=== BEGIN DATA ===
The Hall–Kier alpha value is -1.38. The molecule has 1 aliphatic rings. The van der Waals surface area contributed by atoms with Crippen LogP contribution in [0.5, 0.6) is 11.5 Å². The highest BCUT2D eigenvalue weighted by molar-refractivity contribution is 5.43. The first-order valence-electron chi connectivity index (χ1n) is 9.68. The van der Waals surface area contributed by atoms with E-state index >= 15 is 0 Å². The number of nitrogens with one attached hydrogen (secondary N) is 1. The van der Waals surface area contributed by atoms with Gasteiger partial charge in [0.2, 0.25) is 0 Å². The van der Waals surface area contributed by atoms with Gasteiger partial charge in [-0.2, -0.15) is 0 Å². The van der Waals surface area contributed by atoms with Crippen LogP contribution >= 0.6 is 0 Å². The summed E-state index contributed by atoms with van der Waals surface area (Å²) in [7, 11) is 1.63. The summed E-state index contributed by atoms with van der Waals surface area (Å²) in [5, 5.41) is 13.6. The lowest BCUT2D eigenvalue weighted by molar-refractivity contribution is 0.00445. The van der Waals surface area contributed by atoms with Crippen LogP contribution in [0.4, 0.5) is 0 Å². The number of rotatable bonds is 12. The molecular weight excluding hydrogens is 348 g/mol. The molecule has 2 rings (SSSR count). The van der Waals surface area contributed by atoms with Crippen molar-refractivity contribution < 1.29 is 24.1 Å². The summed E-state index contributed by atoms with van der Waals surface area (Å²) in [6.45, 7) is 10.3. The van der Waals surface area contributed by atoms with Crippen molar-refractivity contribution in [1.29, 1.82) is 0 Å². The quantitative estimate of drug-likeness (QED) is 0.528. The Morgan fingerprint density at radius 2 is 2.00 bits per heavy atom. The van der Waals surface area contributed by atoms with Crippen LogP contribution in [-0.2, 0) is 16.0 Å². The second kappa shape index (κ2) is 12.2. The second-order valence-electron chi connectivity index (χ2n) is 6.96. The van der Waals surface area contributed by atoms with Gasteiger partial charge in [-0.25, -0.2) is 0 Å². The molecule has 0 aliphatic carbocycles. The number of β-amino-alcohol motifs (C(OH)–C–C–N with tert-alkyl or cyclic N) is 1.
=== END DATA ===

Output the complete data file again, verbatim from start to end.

The Hall–Kier alpha value is -1.38. The molecule has 1 aliphatic rings. The van der Waals surface area contributed by atoms with Crippen LogP contribution in [0.5, 0.6) is 11.5 Å². The highest BCUT2D eigenvalue weighted by molar-refractivity contribution is 5.43. The first-order valence-electron chi connectivity index (χ1n) is 9.68. The van der Waals surface area contributed by atoms with E-state index >= 15 is 0 Å². The number of nitrogens with one attached hydrogen (secondary N) is 1. The van der Waals surface area contributed by atoms with Gasteiger partial charge in [0.2, 0.25) is 0 Å². The van der Waals surface area contributed by atoms with Gasteiger partial charge in [-0.2, -0.15) is 0 Å². The van der Waals surface area contributed by atoms with Crippen LogP contribution >= 0.6 is 0 Å². The summed E-state index contributed by atoms with van der Waals surface area (Å²) in [7, 11) is 1.63. The summed E-state index contributed by atoms with van der Waals surface area (Å²) in [5, 5.41) is 13.6. The lowest BCUT2D eigenvalue weighted by molar-refractivity contribution is 0.00445. The van der Waals surface area contributed by atoms with Crippen LogP contribution in [0.4, 0.5) is 0 Å². The number of rotatable bonds is 12. The molecular weight excluding hydrogens is 348 g/mol. The molecule has 2 rings (SSSR count). The van der Waals surface area contributed by atoms with Crippen molar-refractivity contribution < 1.29 is 24.1 Å². The summed E-state index contributed by atoms with van der Waals surface area (Å²) in [6.45, 7) is 10.3. The van der Waals surface area contributed by atoms with Crippen molar-refractivity contribution in [1.29, 1.82) is 0 Å². The quantitative estimate of drug-likeness (QED) is 0.528. The Morgan fingerprint density at radius 2 is 2.00 bits per heavy atom. The van der Waals surface area contributed by atoms with Crippen LogP contribution in [-0.2, 0) is 16.0 Å². The second kappa shape index (κ2) is 12.2. The second-order valence-electron chi connectivity index (χ2n) is 6.96. The van der Waals surface area contributed by atoms with Gasteiger partial charge in [-0.25, -0.2) is 0 Å². The molecule has 0 aliphatic carbocycles. The number of β-amino-alcohol motifs (C(OH)–C–C–N with tert-alkyl or cyclic N) is 1.